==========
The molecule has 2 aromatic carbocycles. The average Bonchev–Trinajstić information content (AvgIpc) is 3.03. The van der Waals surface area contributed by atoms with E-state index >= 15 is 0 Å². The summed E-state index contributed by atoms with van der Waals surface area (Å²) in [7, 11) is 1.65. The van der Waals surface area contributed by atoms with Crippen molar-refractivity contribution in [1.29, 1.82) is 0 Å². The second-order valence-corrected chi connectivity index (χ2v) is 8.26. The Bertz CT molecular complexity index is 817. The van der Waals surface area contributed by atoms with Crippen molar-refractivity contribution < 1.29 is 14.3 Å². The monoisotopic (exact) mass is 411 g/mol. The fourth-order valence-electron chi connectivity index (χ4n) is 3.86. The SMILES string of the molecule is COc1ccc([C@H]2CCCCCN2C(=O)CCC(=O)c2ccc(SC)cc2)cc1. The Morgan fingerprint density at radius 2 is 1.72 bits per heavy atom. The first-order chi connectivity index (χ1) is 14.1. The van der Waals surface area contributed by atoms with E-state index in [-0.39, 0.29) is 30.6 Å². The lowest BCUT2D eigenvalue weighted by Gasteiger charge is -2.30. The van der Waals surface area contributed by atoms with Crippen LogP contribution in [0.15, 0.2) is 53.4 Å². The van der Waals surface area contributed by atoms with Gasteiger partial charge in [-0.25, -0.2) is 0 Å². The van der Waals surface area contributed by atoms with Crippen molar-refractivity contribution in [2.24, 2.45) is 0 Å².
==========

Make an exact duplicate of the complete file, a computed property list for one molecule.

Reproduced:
The molecule has 2 aromatic carbocycles. The average Bonchev–Trinajstić information content (AvgIpc) is 3.03. The van der Waals surface area contributed by atoms with E-state index >= 15 is 0 Å². The summed E-state index contributed by atoms with van der Waals surface area (Å²) in [7, 11) is 1.65. The van der Waals surface area contributed by atoms with Crippen molar-refractivity contribution in [1.29, 1.82) is 0 Å². The second-order valence-corrected chi connectivity index (χ2v) is 8.26. The Bertz CT molecular complexity index is 817. The van der Waals surface area contributed by atoms with Crippen molar-refractivity contribution < 1.29 is 14.3 Å². The monoisotopic (exact) mass is 411 g/mol. The fourth-order valence-electron chi connectivity index (χ4n) is 3.86. The SMILES string of the molecule is COc1ccc([C@H]2CCCCCN2C(=O)CCC(=O)c2ccc(SC)cc2)cc1. The Morgan fingerprint density at radius 2 is 1.72 bits per heavy atom. The first-order chi connectivity index (χ1) is 14.1. The van der Waals surface area contributed by atoms with E-state index in [-0.39, 0.29) is 30.6 Å². The lowest BCUT2D eigenvalue weighted by Gasteiger charge is -2.30. The van der Waals surface area contributed by atoms with Crippen LogP contribution in [0.15, 0.2) is 53.4 Å². The van der Waals surface area contributed by atoms with Gasteiger partial charge in [-0.25, -0.2) is 0 Å². The van der Waals surface area contributed by atoms with Crippen molar-refractivity contribution in [2.24, 2.45) is 0 Å².